Bargains are found on virtually every block these days when you're shopping for a home.
If you are looking for the spanking new variety of abode, builders are taking offers.
Even with inventories declining 16 percent during the first half of 2008, there are still more than 2,500 single-family residences for sale in Jackson County. Many builders have shut down spec-home projects in favor of pre-sold residences. That means the new homes still on the market can be particularly attractive.
"Buyers want to make the best deal they can, because they don't know where bottom is," said Mahar Homes President Randy Jones, on a warm July day prior to showing a couple of new homes. "I expect to sell at least one of them."
He said he still fields calls from buyers wanting to know if the listed price is a firm bottom line.
"I tell them I will discuss it with you," Jones said. "This is the real world and we'll live in it."
In the middle of winter, Mahar Homes had eight spec homes on the market.
"We've sold five houses in six months," Jones said. "I used to do that in a month."
Even with relatively low interest rates, the slow pace of sales has driven down prices.
The median sales price of $250,000 for new construction in Jackson County is nearly 40 percent above what it was five years ago, but it has dropped more than 19 percent in the past year.
It now takes half a year for new Medford homes to move — a little less on the west side and a little longer on the east side. The median sales price for west Medford new construction is $245,000, up 52 percent since 2003, but down 12 percent from a year ago.
In east Medford, the median price for a new home is $292,450, nearly a third below what it was in 2007, but 12.5 percent greater than it was in 2003.
Builders have to pick and choose when and where to pour foundations.
"In Southern Oregon you have to be real careful where you are building," Jones said. "You don't want to be building on random lots."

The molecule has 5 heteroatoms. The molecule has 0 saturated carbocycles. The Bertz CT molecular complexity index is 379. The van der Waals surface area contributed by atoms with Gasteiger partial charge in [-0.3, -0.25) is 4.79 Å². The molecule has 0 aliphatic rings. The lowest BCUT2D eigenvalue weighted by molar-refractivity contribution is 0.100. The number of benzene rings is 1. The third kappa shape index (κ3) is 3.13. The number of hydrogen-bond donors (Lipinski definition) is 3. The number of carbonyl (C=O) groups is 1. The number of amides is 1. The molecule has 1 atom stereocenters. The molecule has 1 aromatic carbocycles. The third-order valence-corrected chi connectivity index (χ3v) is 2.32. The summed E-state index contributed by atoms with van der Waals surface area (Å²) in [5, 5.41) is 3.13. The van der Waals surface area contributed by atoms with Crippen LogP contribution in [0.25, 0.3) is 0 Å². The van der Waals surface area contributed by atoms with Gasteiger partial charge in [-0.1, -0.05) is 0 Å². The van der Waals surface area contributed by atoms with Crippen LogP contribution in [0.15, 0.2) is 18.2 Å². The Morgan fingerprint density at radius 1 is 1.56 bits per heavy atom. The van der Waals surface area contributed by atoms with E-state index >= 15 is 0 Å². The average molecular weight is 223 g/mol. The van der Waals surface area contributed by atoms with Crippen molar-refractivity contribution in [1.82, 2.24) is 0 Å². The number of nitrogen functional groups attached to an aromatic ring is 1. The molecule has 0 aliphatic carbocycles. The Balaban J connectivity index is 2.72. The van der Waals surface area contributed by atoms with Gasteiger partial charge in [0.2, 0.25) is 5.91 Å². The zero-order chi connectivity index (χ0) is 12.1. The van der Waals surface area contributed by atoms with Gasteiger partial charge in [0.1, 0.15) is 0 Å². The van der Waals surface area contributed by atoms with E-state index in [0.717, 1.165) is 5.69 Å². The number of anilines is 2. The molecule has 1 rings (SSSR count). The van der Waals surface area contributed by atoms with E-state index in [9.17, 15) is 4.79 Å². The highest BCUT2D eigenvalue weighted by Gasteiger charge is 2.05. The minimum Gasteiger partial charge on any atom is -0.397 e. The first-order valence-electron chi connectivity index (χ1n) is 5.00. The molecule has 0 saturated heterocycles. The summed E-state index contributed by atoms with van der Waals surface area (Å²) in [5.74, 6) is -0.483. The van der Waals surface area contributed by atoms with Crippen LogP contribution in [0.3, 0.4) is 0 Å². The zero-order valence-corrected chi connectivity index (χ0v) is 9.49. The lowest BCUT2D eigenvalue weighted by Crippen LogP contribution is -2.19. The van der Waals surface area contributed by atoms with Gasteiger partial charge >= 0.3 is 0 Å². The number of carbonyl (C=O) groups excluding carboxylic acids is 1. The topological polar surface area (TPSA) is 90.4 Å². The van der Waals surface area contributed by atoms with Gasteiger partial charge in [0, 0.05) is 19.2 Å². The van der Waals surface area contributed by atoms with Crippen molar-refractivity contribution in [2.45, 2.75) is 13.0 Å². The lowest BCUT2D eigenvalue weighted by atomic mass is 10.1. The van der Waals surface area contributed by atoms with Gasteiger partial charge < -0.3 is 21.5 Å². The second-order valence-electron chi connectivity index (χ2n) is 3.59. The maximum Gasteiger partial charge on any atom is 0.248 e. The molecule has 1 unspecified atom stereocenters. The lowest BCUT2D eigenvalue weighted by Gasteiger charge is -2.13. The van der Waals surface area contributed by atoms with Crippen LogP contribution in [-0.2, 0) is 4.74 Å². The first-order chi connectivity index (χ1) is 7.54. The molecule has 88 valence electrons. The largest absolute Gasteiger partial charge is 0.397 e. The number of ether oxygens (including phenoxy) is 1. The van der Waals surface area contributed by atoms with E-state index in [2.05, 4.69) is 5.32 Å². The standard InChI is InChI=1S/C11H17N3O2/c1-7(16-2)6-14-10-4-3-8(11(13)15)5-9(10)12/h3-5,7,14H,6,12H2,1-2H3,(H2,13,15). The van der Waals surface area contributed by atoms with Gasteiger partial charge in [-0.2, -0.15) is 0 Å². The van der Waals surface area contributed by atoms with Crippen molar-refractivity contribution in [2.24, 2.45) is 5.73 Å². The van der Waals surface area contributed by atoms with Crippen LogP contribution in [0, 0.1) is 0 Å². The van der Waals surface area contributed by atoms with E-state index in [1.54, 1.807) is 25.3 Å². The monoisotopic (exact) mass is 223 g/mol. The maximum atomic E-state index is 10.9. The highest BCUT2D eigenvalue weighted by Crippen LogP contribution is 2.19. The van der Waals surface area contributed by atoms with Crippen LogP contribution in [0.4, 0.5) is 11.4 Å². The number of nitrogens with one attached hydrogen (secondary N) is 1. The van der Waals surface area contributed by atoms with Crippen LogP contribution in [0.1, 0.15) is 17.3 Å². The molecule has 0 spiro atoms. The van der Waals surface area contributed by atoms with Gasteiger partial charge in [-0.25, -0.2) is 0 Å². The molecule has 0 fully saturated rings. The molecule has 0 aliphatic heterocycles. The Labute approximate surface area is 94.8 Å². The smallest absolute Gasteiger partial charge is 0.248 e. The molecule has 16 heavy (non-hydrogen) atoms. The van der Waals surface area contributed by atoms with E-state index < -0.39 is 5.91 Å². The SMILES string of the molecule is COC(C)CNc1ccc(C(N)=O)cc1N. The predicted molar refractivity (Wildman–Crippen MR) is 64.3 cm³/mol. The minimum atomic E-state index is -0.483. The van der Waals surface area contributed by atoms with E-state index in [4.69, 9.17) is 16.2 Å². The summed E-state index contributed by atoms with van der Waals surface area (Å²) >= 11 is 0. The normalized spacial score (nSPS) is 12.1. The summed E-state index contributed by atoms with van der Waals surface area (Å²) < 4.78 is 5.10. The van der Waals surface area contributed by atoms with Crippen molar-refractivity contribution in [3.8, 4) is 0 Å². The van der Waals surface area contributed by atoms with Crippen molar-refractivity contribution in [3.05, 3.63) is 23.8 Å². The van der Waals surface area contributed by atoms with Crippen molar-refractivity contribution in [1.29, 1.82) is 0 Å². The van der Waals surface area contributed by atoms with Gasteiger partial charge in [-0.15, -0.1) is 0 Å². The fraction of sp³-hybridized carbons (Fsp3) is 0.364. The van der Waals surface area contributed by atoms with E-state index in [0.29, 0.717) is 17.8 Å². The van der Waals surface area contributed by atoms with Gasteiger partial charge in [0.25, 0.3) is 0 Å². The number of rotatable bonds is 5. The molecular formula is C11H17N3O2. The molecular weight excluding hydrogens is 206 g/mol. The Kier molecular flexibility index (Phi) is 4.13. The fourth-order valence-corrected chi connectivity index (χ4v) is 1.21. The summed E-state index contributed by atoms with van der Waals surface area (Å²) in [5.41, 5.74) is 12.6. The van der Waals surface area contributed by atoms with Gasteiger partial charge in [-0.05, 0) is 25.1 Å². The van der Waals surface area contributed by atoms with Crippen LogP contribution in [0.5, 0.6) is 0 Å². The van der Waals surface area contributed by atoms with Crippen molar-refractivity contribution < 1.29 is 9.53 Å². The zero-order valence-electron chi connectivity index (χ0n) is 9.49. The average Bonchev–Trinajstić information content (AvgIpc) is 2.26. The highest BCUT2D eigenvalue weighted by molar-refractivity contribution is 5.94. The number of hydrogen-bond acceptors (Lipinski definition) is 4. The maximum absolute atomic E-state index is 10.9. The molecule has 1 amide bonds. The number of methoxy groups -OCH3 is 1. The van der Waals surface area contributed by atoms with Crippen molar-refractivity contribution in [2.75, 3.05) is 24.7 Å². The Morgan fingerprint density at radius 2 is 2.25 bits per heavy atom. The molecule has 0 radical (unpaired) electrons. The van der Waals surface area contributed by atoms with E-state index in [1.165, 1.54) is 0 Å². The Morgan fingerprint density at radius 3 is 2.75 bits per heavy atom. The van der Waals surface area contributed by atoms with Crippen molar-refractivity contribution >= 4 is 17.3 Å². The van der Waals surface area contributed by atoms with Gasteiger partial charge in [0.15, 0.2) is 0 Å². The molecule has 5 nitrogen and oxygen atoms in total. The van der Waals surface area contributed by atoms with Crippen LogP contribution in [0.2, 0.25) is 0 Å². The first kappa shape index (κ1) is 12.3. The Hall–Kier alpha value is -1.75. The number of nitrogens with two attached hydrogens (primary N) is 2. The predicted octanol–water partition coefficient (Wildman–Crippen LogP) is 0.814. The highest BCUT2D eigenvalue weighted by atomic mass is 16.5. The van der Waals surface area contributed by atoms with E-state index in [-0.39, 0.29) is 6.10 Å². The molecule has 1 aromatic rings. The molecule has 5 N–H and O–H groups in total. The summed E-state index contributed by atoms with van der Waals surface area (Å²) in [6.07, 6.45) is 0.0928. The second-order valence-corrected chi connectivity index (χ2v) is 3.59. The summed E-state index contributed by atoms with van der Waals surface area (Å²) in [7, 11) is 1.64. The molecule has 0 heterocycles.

Unlike past cyclical downturns, there are different elements at play and buyers don't want to be in a neighborhood perceived to be declining in value.
"We've got very good interest rates and fairly low unemployment, but we're still in a wet-blanket funk," Jones said. "There's a damper and I sense people are getting tired of this."
He points out buyers who resisted getting fixed long-term mortgages at 5 to 5.5 percent in favor of 4.75 percent interest-only rates for four years. Those buyers have turned out to be their own worst enemies and the problems they've experienced have pushed lenders to be much tougher.
"Lenders are definitely looking at borrowers' strengths, because in the past they weren't," Jones said. "The pendulum swung too far one way, now it has swung too far the other. I don't think there is a lack of money out there, but there's been enough write-downs by enough top-quality lenders that they're being extra careful."
Brett Moore, former president of the Home Builders of Jackson County and third-generation leader of W. L. Moore Construction, is confounded by the struggle credit-worthy clients go through to obtain mortgages.
"It's frustrating," he said. "When you actually have good quality customers, they're even making it tough on them."
He said his company has taken up a commercial project while it waits for the residential market to bounce back.
"We built five (residential) units this year," he said. "They're either sold or for sale; we're not really starting anything right now."
Through the first five months of 2008, Federal Housing Department figures show 179 single-family residence permits were issued in the county, compared to 543 during the same period last year. With fewer new homes being built, not only do contractors have to alter their approach, but so do sub-contractors.
"A year ago, 85 to 90 percent of what I did was new construction," said Stacy Dunn, who installs flooring for builders such as Pacific Trend Building Co., W. L. Moore Homes and Mahar Brothers Construction. "Now it's 75 percent remodels; we've definitely switched gears. It's pretty easy to figure out, people are pulling their houses off the market and putting money into new floor covering. They're going to sit on the house for two to five years and then put it back on the market. That's the general consensus of what I'm hearing."
Reach reporter Greg Stiles at 776-4463 or e-mail firstname.lastname@example.org.